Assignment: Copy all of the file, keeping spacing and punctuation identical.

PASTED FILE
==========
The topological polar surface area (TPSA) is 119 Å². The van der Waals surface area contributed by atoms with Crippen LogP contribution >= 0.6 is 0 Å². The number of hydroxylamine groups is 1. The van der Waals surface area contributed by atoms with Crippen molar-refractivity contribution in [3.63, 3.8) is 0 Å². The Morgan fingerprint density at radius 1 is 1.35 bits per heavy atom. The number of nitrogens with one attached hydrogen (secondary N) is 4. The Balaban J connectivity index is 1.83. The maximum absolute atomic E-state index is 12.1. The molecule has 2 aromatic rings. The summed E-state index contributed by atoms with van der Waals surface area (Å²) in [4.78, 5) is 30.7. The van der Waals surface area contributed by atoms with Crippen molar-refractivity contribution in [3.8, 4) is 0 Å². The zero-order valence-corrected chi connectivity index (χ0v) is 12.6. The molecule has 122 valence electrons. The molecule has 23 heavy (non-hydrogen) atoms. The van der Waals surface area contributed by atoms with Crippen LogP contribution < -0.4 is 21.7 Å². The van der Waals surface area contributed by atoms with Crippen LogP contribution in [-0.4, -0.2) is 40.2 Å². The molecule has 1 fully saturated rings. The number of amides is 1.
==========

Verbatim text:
The topological polar surface area (TPSA) is 119 Å². The van der Waals surface area contributed by atoms with Crippen LogP contribution >= 0.6 is 0 Å². The number of hydroxylamine groups is 1. The van der Waals surface area contributed by atoms with Crippen molar-refractivity contribution in [3.63, 3.8) is 0 Å². The Morgan fingerprint density at radius 1 is 1.35 bits per heavy atom. The number of nitrogens with one attached hydrogen (secondary N) is 4. The Balaban J connectivity index is 1.83. The maximum absolute atomic E-state index is 12.1. The molecule has 2 aromatic rings. The summed E-state index contributed by atoms with van der Waals surface area (Å²) in [4.78, 5) is 30.7. The van der Waals surface area contributed by atoms with Crippen molar-refractivity contribution in [3.8, 4) is 0 Å². The zero-order valence-corrected chi connectivity index (χ0v) is 12.6. The molecule has 122 valence electrons. The molecule has 23 heavy (non-hydrogen) atoms. The van der Waals surface area contributed by atoms with Crippen LogP contribution < -0.4 is 21.7 Å². The van der Waals surface area contributed by atoms with Crippen LogP contribution in [-0.4, -0.2) is 40.2 Å². The molecule has 1 fully saturated rings. The number of amides is 1.